Directed clinical observation is also offered. This area of study may be attractive to the student who has a
strong academic background and who is comfortable in learning how to apply information from the biological,
physical, and social sciences to the assessment and management of individuals with language, speech and
The concentration prepares students to pursue professional education at the graduate level, providing students
the opportunity to assess their interest and aptitude for graduate training in speech-language pathology and
audiology. A graduate degree is required for entry into the profession; consequently students completing the
undergraduate major are not prepared to work as independent professionals. The student who successfully
completes the undergraduate concentration and who wishes to become professionally qualified to seek
employment as a speech-language pathologist or audiologist must apply to a graduate program offering a course
of study leading to a Masters (for speech-language pathology) or Doctoral (for audiology) degree. It is at the
graduate level that professional training focuses either on speech-language pathology or audiology. The Masters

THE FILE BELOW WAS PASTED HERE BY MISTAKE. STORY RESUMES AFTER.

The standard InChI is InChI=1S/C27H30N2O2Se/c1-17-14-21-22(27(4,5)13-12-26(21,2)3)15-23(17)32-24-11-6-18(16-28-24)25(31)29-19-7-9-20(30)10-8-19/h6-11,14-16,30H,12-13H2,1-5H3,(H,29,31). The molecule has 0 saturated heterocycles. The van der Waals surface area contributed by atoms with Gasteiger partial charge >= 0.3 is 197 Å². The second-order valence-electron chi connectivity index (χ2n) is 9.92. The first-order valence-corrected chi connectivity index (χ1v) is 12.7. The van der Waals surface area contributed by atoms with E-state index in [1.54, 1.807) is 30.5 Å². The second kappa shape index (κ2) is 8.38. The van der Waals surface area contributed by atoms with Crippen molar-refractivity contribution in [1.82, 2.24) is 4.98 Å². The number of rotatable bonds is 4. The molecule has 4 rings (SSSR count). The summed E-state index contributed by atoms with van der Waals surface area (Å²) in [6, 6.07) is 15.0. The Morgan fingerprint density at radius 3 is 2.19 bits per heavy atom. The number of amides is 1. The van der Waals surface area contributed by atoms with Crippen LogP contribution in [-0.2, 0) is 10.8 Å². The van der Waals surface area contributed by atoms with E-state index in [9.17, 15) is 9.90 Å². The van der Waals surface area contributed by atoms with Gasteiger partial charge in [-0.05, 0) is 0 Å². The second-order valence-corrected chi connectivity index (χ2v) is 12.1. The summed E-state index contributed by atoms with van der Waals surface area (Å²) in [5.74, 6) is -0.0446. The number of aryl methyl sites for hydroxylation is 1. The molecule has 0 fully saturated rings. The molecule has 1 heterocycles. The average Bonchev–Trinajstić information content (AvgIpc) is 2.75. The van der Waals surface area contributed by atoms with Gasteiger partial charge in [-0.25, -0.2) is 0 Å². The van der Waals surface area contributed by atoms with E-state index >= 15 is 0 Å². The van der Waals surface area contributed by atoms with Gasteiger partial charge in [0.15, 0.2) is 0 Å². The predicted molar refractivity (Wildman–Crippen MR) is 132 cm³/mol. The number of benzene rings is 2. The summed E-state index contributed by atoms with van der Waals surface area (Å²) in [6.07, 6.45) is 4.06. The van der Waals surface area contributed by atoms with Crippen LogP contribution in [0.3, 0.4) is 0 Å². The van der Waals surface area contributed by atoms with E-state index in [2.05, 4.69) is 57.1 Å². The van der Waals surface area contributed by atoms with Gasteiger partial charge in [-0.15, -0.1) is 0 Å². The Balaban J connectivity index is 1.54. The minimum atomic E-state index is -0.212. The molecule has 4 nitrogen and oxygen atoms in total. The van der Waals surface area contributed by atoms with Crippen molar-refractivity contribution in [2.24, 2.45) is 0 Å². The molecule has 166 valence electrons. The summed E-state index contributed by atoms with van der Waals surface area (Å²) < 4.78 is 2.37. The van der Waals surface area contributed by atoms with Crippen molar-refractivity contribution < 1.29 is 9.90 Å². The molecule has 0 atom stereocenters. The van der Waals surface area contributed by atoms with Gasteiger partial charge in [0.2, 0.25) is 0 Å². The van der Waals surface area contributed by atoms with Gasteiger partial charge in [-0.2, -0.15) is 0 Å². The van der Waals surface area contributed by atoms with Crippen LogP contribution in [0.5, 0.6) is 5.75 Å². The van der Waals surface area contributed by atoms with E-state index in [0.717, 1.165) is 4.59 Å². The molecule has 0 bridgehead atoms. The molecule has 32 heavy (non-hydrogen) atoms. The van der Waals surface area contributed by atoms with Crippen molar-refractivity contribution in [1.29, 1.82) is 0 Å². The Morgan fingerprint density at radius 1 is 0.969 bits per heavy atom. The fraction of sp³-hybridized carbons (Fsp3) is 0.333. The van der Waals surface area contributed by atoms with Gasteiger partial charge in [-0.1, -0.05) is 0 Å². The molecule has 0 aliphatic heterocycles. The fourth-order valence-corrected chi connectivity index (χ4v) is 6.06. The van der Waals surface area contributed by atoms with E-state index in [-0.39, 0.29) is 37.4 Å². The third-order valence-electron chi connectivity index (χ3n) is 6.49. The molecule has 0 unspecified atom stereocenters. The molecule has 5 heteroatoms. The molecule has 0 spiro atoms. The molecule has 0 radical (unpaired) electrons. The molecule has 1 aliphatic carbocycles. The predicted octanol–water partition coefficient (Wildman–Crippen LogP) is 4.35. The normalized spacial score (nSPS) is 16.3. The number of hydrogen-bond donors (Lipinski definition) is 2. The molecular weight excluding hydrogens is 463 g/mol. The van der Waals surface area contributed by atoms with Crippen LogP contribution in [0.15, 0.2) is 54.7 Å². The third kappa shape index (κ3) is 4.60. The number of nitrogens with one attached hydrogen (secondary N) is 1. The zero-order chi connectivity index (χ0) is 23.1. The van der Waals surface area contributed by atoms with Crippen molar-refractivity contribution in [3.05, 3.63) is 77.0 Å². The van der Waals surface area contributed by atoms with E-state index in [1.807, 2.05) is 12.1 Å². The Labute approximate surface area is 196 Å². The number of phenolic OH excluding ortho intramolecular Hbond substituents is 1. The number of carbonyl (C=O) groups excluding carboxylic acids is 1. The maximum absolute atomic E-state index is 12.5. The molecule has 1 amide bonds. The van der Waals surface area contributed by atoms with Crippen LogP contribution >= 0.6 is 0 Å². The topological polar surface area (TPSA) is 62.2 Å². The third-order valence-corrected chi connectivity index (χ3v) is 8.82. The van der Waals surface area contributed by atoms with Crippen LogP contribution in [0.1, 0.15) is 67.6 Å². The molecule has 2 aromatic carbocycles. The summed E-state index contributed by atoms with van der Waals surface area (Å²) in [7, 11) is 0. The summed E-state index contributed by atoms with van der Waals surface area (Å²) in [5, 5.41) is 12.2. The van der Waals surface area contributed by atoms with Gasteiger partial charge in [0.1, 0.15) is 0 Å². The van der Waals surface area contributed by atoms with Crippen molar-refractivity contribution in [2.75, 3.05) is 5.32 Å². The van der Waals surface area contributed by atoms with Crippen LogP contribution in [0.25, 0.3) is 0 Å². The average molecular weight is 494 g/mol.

or Doctoral degree is required for certification by the American Speech-Language-Hearing Association.
University of Connecticut: EssentialStudentInformation
The University of Connecticut is committed to offering a quality educational experience. You can expect prompt
attention to your concerns and requests from the administrators and faculty of this program. Our faculty holds
office hours weekly. Hours are posted on each faculty member’s office door. In addition, faculty responds to
email and phone requests. Communication is critical throughout the program. The most successful students in
this program are those who are proactive. You will need to take responsibility for seeking out solutions to any
Husky One Card
It is the goal of the University to enable students, faculty, and staff to use many services on campus with their